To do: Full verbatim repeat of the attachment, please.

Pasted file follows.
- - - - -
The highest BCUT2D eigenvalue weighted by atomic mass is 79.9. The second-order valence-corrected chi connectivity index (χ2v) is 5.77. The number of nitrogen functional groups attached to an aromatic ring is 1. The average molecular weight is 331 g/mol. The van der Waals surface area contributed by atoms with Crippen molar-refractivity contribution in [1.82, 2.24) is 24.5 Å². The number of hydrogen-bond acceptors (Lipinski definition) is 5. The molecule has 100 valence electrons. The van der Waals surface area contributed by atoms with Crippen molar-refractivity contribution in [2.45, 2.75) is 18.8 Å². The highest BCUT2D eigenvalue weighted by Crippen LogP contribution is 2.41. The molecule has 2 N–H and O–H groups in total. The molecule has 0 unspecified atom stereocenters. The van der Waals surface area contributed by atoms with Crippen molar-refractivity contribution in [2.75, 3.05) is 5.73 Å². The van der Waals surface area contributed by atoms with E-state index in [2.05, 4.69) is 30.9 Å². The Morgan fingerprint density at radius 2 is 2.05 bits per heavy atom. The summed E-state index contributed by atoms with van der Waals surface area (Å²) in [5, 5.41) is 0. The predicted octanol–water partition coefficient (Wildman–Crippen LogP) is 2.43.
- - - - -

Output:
The highest BCUT2D eigenvalue weighted by atomic mass is 79.9. The second-order valence-corrected chi connectivity index (χ2v) is 5.77. The number of nitrogen functional groups attached to an aromatic ring is 1. The average molecular weight is 331 g/mol. The van der Waals surface area contributed by atoms with Crippen molar-refractivity contribution in [1.82, 2.24) is 24.5 Å². The number of hydrogen-bond acceptors (Lipinski definition) is 5. The molecule has 100 valence electrons. The van der Waals surface area contributed by atoms with Crippen molar-refractivity contribution in [2.45, 2.75) is 18.8 Å². The highest BCUT2D eigenvalue weighted by Crippen LogP contribution is 2.41. The molecule has 2 N–H and O–H groups in total. The molecule has 0 unspecified atom stereocenters. The van der Waals surface area contributed by atoms with Crippen molar-refractivity contribution in [2.75, 3.05) is 5.73 Å². The van der Waals surface area contributed by atoms with E-state index in [2.05, 4.69) is 30.9 Å². The Morgan fingerprint density at radius 2 is 2.05 bits per heavy atom. The summed E-state index contributed by atoms with van der Waals surface area (Å²) in [5, 5.41) is 0. The predicted octanol–water partition coefficient (Wildman–Crippen LogP) is 2.43.